Wednesday, 12 December 2012

A Good Night's Sleep

Are you getting enough? Are you getting any? Do you miss it? Do you want more? Would you give almost anything for it to last just five minutes longer?
If reading that aroused you, congratulations, you are childless and have a one track mind. And I'm not talking to you.


I'm talking to the woman crying over her smart phone as she reads this post in the early hours of the morning. The woman with dark circles under her eyes, the woman whose teeth hurt from tiredness. The woman with the vacant stare. This post is for you.

Sleep becomes a dirty word when you have a baby. It's all people want to talk about. Everybody you know, and lots of people you don't, want to know if you're getting any.

I dread getting asked about sleep, because if I haven't had much the night before, there's a very real chance that I'll punch the asker straight in the face. This wouldn't be a very good example to set for my daughter, especially considering most of the enquirers are elderly.

From about six weeks till six months of age, Ebony slept pretty much through the night. From 11pm until 8:30am she would be asleep in her cot right next to my bed. Occasionally she would stir, and I would watch from my bed as, without waking, she would soothe herself back to sleep by sucking her thumb.

Then, at six months, it all changed. She learnt to crawl, she cut her first tooth, and she decided sleep was for the weak. It's bearable for the first few weeks, "this too shall pass" you repeat to yourself at 4am as you cuddle your crying child.

But the weeks quickly turned into months, and I was still being woken frequently in the night. I would put Ebony into the cot fast asleep and after an hour or so she would wake. She would quickly realise she was alone and couldn't reach me, and then she would start to scream.

Waking up to the sound, and sight, of your wailing infant; arms held out in a desperate gesture of needing you, is soul destroying. You jerk awake terrified of what is making the love of your life so miserable.

I soon realised that the answer was me; I was making Ebony unhappy by withholding myself from her. I'm her Mum. Before she was even born, she knew who I was. The very first time I held her in my arms, already recognising my smell and the sound of my voice, she felt calmed by my face.

I'm her protector, her food source, her everything. I reassure her when she's scared, I make her happy when she's sad, I feed her when she's hungry, I understand her. And she knows it. That's why she screams when she wakes up and I'm not there; because she needs me.

I’ve given up on the cot now. Well, I haven’t thrown it out, I use it as an oversized bedside table, and I have it pressed up against the bed to stop Ebony falling out. She sleeps with me now, all night. Not just from 4am when my eyes are stinging from the exhaustion of repeatedly soothing her back to sleep. Now she’s with me all night, and she sleeps much better too. Now if she wakes in the night, she just has to reach out and touch me and she feels safe. She doesn’t wake up cold and alone in a cot, she wakes up next to the two people who love her most in the world.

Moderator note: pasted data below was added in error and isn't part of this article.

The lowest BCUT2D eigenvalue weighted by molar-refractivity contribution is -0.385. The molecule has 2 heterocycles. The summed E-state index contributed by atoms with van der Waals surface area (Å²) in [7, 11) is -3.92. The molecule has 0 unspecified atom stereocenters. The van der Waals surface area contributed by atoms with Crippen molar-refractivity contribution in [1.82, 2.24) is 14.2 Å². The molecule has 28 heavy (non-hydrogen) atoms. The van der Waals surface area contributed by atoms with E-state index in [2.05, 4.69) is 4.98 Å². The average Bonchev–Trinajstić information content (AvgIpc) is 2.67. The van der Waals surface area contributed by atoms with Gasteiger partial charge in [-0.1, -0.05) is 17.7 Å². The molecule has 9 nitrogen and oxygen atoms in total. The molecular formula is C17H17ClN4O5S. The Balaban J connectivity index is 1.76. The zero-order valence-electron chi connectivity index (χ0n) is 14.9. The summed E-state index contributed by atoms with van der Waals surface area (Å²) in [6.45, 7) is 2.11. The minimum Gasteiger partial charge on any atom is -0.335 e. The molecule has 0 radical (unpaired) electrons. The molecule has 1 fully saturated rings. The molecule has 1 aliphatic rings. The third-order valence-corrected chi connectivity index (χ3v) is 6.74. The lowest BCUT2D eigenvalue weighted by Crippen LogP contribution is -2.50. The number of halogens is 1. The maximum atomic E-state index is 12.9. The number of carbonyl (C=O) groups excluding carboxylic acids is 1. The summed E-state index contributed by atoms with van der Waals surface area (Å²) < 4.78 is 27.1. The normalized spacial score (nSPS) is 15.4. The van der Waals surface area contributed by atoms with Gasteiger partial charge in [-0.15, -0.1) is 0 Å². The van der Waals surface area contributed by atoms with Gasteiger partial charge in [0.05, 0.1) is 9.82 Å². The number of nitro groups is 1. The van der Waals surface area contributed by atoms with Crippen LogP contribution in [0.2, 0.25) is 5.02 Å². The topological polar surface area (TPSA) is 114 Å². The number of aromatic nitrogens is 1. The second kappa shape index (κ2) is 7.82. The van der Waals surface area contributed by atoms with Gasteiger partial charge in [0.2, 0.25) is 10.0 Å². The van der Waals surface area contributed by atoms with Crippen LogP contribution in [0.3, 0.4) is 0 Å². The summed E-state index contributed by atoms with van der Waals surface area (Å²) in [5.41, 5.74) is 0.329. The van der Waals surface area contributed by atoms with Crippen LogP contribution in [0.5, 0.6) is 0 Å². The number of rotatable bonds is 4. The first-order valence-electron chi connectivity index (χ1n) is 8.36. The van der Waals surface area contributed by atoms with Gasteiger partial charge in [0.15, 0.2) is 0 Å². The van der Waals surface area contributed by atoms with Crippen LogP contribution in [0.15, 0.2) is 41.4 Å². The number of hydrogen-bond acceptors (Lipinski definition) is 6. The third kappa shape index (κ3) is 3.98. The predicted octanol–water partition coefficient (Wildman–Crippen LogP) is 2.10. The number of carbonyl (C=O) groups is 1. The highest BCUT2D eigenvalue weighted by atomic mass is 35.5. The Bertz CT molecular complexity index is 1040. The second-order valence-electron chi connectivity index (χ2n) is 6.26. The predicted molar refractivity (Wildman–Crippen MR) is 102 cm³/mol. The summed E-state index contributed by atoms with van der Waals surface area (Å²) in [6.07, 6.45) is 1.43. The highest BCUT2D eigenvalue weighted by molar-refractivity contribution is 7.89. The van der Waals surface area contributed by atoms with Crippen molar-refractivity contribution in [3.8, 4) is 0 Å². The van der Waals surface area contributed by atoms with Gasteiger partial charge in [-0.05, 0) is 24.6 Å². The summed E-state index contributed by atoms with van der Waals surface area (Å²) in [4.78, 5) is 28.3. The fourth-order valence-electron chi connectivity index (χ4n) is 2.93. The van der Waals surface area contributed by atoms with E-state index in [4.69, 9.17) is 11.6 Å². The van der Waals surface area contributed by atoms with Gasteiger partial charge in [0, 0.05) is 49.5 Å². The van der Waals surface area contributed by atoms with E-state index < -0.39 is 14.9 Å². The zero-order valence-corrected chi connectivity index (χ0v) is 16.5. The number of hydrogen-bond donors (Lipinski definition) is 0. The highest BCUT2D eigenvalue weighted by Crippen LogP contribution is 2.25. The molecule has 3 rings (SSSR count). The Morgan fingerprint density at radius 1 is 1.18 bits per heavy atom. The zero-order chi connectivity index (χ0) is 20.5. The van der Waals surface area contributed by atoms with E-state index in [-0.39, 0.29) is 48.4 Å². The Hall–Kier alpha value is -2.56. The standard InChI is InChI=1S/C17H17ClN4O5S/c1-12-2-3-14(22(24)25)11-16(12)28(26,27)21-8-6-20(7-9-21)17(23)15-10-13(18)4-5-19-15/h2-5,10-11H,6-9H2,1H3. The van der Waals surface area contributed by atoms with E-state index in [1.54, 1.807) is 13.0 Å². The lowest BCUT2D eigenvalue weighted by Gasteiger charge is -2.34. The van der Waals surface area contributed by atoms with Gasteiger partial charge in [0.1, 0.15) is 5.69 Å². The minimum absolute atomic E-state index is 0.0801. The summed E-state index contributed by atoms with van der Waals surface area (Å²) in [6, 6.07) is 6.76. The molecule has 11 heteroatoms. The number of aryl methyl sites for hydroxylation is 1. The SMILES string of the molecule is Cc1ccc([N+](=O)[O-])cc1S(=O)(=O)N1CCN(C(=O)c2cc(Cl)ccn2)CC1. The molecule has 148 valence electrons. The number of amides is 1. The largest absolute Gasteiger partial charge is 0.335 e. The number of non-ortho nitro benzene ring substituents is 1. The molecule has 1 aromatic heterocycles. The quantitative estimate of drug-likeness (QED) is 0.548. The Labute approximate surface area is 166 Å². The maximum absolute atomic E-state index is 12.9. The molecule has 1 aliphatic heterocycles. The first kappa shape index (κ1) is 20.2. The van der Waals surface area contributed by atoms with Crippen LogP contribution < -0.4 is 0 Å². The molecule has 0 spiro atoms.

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When people ask me about sleeping, I don’t tell them this. I don’t tell them that I co-sleep with my baby. Mothers are expected to Gina Ford the hell out of their babies as soon as they depart the birth canal. We’re not meant to feed our babies on demand, or let them share our beds, or pick them up when they cry. We’re meant to discipline, and put them on a schedule, and make sure they’re not manipulating us. Oooh, and we mustn’t spoil them. And if we fail to meet society’s expectations, then we are hormonal over-sensitive over-protective idiotic fools.

I met a Mum at a baby group last week and we engaged in a typical auto-pilot conversation about sleep. She told me that her baby wasn’t sleeping well this week so she’d had to let him sleep in her bed. Her face said it all, she had to, otherwise she wouldn’t, because she knew it was wrong.

She seemed almost ashamed to admit she was allowing her six month old baby to cuddle up to her at night.
I told her that I always co-sleep, I find it easier because it lets me get a good night sleep. I’d never described myself as a co-sleeper before. I didn’t plan to bedshare it, it came about due to sleep deprivation. I haven’t bought any books about it, although I have read a lot of guidelines about safe co-sleeping on the internet.

The other Mum then confessed that she had co-slept with her baby from birth and she reeled off a list of books she had read about the subject. She was obviously a committed and well-versed co-sleeper, and yet had felt unable to say it without first testing the waters. If I’d told her I was a card-carrying member of the Gina Ford fan club, maybe she wouldn’t have told me at all.

But, luckily for Ebony, I’m not.

Since I accepted that Ebony wants to sleep close to me, life has become easier. She goes to sleep earlier, she wakes less during the night, and she still naps in the day.

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